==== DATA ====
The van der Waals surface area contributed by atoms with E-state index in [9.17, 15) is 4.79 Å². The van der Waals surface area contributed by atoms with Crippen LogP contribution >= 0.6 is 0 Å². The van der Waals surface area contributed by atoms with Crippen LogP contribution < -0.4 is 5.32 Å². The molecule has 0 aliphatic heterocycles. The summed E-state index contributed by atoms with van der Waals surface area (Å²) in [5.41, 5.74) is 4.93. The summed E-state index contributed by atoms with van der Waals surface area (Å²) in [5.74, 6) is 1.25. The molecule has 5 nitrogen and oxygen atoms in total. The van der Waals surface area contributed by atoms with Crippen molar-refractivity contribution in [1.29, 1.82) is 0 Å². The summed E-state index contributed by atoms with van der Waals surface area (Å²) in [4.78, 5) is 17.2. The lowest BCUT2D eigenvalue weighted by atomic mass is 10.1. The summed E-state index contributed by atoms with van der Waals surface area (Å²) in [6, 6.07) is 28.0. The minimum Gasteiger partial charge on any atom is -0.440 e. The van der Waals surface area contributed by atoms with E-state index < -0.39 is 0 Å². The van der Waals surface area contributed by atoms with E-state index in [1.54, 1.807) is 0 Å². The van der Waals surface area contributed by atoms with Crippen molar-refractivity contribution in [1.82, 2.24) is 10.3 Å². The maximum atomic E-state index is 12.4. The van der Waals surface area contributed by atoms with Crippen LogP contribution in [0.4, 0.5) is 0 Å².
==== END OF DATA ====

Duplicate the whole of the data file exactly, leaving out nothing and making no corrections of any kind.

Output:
The van der Waals surface area contributed by atoms with E-state index in [9.17, 15) is 4.79 Å². The van der Waals surface area contributed by atoms with Crippen LogP contribution >= 0.6 is 0 Å². The van der Waals surface area contributed by atoms with Crippen LogP contribution < -0.4 is 5.32 Å². The molecule has 0 aliphatic heterocycles. The summed E-state index contributed by atoms with van der Waals surface area (Å²) in [5.41, 5.74) is 4.93. The summed E-state index contributed by atoms with van der Waals surface area (Å²) in [5.74, 6) is 1.25. The molecule has 5 nitrogen and oxygen atoms in total. The van der Waals surface area contributed by atoms with Crippen molar-refractivity contribution in [1.29, 1.82) is 0 Å². The summed E-state index contributed by atoms with van der Waals surface area (Å²) in [4.78, 5) is 17.2. The lowest BCUT2D eigenvalue weighted by atomic mass is 10.1. The summed E-state index contributed by atoms with van der Waals surface area (Å²) in [6, 6.07) is 28.0. The minimum Gasteiger partial charge on any atom is -0.440 e. The van der Waals surface area contributed by atoms with E-state index < -0.39 is 0 Å². The van der Waals surface area contributed by atoms with E-state index in [1.54, 1.807) is 0 Å². The van der Waals surface area contributed by atoms with Crippen molar-refractivity contribution in [1.82, 2.24) is 10.3 Å². The maximum atomic E-state index is 12.4. The van der Waals surface area contributed by atoms with Crippen LogP contribution in [0.4, 0.5) is 0 Å².